Abstract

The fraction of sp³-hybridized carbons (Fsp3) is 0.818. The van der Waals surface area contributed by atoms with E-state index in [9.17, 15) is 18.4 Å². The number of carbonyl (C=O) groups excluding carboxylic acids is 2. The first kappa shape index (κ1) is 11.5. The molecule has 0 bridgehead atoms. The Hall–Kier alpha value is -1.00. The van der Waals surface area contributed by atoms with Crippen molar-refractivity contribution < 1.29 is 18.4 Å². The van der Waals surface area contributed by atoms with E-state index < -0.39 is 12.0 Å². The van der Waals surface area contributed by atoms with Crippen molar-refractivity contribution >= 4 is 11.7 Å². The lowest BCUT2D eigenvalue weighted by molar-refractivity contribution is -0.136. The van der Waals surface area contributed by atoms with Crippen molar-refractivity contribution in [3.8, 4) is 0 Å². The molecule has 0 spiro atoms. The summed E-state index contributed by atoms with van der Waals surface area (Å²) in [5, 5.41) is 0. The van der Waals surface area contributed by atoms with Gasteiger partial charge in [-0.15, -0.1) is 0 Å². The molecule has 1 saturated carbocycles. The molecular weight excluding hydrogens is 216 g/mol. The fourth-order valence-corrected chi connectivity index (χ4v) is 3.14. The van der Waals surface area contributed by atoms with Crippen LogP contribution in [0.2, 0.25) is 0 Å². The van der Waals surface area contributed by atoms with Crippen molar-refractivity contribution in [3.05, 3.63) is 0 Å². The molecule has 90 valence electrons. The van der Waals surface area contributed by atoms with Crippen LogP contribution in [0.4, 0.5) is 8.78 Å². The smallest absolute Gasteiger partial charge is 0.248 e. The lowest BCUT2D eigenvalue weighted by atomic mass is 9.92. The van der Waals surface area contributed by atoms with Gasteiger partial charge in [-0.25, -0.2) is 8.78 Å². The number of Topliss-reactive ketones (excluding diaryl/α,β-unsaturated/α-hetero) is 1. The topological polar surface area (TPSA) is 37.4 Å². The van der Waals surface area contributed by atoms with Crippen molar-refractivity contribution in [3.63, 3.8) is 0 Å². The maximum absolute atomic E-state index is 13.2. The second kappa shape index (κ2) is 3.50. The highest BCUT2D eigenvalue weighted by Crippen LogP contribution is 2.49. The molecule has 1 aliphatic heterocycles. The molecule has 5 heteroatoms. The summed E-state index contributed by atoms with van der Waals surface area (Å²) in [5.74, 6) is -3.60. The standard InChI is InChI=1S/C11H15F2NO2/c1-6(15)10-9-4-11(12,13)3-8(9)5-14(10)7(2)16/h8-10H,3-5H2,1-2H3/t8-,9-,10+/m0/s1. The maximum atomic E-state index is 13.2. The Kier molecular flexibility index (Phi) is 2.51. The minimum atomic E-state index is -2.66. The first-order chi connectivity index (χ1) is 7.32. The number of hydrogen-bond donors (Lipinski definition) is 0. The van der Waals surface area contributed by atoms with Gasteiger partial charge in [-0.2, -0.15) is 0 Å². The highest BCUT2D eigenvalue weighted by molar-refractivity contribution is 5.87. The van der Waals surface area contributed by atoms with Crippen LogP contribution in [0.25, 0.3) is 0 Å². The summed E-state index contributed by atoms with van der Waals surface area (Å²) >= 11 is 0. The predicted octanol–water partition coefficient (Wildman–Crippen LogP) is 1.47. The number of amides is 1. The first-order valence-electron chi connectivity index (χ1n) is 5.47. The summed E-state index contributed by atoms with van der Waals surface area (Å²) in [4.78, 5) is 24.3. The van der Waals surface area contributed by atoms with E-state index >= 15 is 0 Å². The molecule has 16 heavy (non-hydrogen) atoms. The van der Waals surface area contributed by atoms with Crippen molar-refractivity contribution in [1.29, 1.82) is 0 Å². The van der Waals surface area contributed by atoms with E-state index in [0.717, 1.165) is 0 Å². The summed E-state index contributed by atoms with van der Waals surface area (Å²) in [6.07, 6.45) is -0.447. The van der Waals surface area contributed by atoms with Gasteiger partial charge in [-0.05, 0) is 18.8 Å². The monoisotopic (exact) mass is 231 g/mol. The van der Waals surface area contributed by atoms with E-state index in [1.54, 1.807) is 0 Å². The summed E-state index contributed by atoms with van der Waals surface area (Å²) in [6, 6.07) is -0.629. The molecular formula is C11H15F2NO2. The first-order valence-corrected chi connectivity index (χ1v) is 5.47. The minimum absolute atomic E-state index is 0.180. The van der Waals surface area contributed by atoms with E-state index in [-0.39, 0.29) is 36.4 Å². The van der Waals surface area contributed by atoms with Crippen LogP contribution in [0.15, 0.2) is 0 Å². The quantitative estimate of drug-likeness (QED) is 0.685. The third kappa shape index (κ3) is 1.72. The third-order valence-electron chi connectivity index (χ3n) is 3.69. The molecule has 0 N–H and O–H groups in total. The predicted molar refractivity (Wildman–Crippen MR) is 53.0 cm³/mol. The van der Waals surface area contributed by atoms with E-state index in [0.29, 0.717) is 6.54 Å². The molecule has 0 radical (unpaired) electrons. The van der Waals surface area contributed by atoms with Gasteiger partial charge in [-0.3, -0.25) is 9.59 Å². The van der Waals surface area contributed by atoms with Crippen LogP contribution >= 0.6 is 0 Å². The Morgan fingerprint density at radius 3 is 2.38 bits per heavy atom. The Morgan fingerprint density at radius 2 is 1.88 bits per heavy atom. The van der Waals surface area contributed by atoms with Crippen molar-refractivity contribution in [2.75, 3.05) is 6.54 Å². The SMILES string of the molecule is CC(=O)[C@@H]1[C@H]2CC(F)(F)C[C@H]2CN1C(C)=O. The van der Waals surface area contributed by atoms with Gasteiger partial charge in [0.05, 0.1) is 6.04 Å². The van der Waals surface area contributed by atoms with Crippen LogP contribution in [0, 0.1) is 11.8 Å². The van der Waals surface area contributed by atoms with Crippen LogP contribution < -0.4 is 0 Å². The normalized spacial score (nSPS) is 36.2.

Pulse oximeters and other light based sensor types are used to monitor arterial blood oxygen levels, heart rate, and much more that rely on LEDs and photodiodes. The conventional method of using photodiodes to detect light signals is accurate, but requires relatively expensive hardware processing to extract the signal. Digital sensing of light using an LED provides a low-cost alternative by using a voltage threshold timing method. However, the accuracy of this method is dependant on the microcontroller clock speed and suffers from variable sample rate (100 us to 10 ms). This paper develops a model for a digital light sensing method using only a microcontroller’s ADC and timer, and an LED. Using the voltage discharge curve of a reverse biased LED, the sensor is capable of accurately detecting light intensities ranging from 0–3885 mcd at a sample period of 500 us. A linear relationship was found through the incident light intensity ranges of 0 to 3880 mcd. The model fit the expected experimental values, with an estimated photocurrent ranging from 10 pA to 55 nA. With an R2 of 0.9997, the model demonstrates the digital sensing method linearly responds to incident light intensity and can simplify the design of pulse oximeters and similar light based sensor types.

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